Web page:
“We ask the Biden government to stop all deportations and deportations under Article 42 and release all asylum seekers — all [detained] Haitian nationals seeking asylum in the United States,” Joseph told Al Jazeera.

Most immigrants arriving at the US-Mexico border are deported under Article 42, which former President Donald Trump invoked last year to prevent the spread of COVID-19.

Sonnell, an immigrant from Haiti, holding his 9-month-old twin daughters Melodie and Harmonie after being released from the U.S. Customs and Border Protection in Del Rio, Texas [File: Adrees Latif/Reuters]

So far, Biden has retained the measure on the grounds of the pandemic, but he has exempted Kids traveling alone Remove from now.But rights groups and progressives criticized the policy as a cover Prevent asylum from entering the country.

Central American immigrants-making up the majority of arrivals-were sent back to Mexico, while the US authorities sent Haitians directly back to Haiti, a country paralyzed by political instability, poverty, disease, gang violence, and long-term effects. The big earthquake that struck this small island country more than ten years ago. They were held in immigration detention facilities awaiting deportation.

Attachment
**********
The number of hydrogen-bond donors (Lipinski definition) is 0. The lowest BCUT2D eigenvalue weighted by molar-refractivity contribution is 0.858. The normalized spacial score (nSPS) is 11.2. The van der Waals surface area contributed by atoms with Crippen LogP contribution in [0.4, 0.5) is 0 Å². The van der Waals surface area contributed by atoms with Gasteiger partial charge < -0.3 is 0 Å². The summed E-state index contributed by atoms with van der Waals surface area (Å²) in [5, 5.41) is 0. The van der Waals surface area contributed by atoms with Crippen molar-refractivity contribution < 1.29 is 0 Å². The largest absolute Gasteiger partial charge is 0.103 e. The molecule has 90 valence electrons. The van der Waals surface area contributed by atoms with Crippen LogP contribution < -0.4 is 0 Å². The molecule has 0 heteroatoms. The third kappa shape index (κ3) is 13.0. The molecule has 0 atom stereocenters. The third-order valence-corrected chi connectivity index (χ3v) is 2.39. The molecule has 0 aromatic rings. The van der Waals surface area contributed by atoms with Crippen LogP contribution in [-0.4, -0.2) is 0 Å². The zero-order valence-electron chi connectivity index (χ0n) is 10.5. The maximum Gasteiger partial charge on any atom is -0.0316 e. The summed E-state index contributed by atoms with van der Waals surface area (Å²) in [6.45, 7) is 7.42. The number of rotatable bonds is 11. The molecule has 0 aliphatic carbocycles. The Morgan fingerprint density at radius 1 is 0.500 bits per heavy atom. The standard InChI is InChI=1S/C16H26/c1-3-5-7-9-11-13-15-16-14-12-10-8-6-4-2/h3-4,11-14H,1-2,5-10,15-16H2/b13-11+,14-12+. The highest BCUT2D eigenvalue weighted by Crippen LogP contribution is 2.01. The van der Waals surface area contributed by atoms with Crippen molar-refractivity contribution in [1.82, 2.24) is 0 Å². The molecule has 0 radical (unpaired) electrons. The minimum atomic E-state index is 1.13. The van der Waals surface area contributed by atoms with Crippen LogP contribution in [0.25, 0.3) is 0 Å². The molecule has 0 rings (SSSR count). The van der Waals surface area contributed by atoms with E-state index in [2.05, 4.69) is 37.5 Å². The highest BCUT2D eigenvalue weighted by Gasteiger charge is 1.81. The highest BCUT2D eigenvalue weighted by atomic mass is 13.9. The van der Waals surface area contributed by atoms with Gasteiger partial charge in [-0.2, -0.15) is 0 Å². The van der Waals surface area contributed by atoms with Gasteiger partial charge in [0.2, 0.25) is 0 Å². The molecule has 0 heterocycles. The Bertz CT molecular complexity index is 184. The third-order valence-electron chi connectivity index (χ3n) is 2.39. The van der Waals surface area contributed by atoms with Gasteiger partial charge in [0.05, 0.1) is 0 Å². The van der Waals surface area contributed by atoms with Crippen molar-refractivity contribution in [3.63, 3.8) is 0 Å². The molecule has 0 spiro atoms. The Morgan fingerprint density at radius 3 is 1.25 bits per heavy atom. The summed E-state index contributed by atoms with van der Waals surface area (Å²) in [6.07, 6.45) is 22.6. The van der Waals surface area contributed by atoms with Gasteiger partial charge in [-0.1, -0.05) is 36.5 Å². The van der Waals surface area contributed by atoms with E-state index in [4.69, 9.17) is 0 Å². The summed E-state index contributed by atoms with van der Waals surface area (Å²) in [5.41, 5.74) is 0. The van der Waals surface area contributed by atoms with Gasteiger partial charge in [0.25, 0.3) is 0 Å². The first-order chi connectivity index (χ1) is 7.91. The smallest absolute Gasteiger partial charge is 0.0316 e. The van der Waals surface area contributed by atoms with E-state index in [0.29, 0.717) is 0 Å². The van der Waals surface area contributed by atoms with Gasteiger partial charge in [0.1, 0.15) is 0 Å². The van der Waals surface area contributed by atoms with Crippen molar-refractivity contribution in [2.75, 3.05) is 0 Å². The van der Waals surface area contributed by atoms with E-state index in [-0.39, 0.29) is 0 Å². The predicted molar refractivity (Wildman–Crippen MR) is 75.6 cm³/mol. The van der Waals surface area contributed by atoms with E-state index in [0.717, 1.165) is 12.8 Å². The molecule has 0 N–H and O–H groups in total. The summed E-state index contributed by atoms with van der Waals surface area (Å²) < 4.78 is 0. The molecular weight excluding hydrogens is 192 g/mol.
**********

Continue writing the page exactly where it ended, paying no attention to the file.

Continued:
A day after Moise was assassinated, a group of 134 pro-immigrant organizations Joint letter The Biden administration urged an immediate end to the detention and deportation of Haitian immigrants.

Armed groups control many streets And has been kidnapping civilians, including schoolchildren and church priests during their service. Experts now warn that the political vacuum left by President Moise’s assassination may exacerbate the current cycle of violence in Haiti,” the letter reads.

“In view of the life-threatening life and the Biden administration’s own assessment of the dangerous situation in Haiti, no Haitian should be expedited or resumed deportation.”

A week after the assassination of President Giovinel Mois in Port-au-Prince, Haiti, a hawker works in a popular street market [Ricardo Arduengo/Reuters]

Immigration detention

The Department of Homeland Security (DHS) did not respond to Al Jazeera’s request for comment in a timely manner.